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TO THE DEAD.

135

IV.

One saith who knew thee well, who loved thee true,
Thou art to him an influence benign,
Like gentlest wind in a close grove of pine,
Known but by sound and fragrance breathed there-

through.
Another saith he feels thee draw the clue
Thou here didst hold with us, a soul divine,
A thing of light, and blent with day's clear shine,
While we ’mid thinning darkness still pursue.
Thy lesser loves have cheer; but what to me
Who loved thee most, whom thou didst love past all,
Hast thou no voice to send across the deep ?
No voice I hear, — I turn to God from thee:
God's pity! when Death's sundering blow doth fall
Do greatest loves the strictest silence keep ?

MIGRATION,

THE caged bird, that all the autumn day
In quiet dwells, when falls the autumn eve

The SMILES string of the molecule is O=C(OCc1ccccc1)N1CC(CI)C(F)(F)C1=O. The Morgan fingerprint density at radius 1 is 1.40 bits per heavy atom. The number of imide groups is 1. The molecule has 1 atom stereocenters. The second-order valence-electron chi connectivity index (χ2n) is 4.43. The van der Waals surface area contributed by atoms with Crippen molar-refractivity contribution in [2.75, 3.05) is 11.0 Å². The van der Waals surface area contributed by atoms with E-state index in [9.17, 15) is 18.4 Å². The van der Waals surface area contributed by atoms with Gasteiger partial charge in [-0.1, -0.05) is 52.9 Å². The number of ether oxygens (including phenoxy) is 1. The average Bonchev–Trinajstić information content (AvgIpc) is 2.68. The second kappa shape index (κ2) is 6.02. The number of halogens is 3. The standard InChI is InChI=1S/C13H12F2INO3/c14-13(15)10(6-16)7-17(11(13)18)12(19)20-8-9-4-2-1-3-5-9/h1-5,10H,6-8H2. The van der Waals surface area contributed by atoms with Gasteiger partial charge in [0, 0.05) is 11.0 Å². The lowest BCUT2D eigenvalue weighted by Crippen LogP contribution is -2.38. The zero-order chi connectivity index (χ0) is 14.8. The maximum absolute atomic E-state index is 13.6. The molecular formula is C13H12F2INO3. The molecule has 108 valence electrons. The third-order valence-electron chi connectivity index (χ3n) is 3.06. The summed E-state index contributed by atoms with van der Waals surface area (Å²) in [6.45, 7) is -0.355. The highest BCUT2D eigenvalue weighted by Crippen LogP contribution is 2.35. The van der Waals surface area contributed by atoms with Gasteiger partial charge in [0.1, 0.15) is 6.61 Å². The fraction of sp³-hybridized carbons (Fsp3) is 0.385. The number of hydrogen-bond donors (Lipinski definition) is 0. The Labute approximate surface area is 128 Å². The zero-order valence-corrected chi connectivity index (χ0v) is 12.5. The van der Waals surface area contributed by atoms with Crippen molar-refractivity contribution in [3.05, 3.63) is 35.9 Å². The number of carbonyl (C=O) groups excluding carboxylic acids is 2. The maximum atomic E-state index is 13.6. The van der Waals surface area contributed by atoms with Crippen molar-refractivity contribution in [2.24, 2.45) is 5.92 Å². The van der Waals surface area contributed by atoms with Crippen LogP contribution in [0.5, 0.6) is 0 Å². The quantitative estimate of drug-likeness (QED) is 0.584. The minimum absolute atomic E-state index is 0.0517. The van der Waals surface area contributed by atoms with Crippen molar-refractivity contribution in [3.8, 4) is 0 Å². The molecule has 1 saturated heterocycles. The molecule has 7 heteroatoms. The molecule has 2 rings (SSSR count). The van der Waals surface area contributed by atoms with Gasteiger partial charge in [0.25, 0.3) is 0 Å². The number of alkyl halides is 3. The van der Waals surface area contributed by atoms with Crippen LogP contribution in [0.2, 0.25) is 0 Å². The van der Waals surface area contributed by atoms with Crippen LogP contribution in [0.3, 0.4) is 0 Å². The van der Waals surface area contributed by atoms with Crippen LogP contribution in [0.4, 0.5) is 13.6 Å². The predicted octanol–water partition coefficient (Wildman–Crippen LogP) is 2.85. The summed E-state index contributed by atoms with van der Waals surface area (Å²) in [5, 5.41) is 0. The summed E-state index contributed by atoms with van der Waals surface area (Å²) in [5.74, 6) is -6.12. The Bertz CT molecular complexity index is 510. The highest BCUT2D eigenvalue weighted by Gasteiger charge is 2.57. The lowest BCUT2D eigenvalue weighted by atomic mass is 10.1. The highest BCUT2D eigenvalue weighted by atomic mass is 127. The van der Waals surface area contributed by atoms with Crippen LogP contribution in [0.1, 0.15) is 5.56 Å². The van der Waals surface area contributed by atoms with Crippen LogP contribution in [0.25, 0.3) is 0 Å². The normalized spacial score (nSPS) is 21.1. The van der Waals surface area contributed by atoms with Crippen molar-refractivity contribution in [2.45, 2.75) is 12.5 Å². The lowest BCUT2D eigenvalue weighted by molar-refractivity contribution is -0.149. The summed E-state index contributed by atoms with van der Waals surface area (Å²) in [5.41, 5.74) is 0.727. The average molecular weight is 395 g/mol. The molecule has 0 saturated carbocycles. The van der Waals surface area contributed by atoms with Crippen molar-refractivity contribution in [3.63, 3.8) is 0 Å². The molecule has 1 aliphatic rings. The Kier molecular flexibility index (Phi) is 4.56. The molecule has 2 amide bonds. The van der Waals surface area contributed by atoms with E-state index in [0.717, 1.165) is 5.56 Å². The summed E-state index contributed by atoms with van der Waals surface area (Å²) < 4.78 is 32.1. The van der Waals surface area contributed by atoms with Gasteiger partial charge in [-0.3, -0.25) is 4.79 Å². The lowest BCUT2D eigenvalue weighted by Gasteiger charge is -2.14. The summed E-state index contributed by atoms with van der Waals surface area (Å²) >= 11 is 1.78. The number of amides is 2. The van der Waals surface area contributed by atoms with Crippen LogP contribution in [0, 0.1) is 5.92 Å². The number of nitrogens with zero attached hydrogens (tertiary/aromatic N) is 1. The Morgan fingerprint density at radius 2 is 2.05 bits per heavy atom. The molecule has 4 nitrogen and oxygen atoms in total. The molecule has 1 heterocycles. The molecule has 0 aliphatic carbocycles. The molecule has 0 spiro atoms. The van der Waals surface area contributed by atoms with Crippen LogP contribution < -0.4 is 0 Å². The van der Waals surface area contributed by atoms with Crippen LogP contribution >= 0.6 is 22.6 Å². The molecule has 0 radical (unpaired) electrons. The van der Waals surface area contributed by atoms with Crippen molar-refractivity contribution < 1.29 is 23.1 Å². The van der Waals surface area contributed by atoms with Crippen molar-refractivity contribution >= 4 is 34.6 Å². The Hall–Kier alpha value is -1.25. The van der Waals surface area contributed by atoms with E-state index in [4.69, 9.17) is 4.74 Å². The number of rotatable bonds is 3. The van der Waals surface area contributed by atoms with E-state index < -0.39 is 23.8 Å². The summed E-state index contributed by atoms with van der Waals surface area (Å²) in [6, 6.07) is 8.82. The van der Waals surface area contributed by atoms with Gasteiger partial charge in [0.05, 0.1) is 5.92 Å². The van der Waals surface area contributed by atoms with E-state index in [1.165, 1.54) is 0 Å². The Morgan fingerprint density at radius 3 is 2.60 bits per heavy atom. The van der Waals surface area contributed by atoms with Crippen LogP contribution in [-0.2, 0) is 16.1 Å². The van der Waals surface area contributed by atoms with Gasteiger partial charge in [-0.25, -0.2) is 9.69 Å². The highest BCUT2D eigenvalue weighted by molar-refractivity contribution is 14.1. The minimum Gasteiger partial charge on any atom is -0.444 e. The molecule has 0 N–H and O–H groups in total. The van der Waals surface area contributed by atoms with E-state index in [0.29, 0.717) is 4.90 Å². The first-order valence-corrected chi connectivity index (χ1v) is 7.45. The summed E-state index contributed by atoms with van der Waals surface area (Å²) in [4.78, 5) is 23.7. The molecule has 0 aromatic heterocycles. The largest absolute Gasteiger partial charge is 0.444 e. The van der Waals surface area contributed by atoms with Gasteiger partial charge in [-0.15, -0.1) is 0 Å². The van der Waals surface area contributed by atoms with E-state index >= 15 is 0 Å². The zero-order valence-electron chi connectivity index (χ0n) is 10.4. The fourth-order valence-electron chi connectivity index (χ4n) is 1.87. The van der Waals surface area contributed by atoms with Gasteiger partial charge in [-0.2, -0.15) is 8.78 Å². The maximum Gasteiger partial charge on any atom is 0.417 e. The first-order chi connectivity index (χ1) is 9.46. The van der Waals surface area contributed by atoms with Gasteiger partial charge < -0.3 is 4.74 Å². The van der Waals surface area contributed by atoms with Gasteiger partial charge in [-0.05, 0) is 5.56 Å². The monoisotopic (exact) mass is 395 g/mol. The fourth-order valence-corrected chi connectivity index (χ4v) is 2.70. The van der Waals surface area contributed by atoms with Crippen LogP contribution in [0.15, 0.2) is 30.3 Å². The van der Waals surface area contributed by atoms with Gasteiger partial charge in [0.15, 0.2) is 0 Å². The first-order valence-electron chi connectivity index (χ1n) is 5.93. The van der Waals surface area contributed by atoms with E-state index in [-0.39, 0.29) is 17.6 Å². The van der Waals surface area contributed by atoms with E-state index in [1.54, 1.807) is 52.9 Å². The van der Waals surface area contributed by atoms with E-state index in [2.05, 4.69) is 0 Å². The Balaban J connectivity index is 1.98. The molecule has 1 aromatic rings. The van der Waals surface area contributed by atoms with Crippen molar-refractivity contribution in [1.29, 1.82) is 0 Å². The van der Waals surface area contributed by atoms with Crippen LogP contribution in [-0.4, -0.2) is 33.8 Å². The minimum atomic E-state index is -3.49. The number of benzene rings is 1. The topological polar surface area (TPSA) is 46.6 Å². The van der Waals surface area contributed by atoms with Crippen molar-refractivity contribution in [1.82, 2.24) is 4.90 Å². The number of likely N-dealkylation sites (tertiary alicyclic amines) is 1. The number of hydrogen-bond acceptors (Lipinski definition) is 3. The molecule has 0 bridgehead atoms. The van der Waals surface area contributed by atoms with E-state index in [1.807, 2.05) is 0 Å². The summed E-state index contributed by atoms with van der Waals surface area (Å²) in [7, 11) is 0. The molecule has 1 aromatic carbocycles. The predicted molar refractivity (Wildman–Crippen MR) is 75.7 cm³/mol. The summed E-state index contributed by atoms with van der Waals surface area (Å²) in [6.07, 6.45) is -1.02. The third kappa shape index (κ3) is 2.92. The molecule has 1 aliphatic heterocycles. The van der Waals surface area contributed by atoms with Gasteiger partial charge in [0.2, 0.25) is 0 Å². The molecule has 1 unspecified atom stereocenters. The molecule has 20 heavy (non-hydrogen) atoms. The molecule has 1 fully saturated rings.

Seeks how its liberty it may achieve,
Beats at the wires and its poor wings doth fray:
For now desire of migrant change holds sway ;
This summer-vacant land it longs to leave,
While its free peers on tireless pinions cleave
The haunted twilight, speeding south their way.
Not otherwise than as the prisoned bird,
We here dwell careless of our captive state
Until light dwindles, and the year grows late,
And answering note to note no more is heard ;
Then, our loved fellows flown, the soul is stirred
To follow them where summer has no date.

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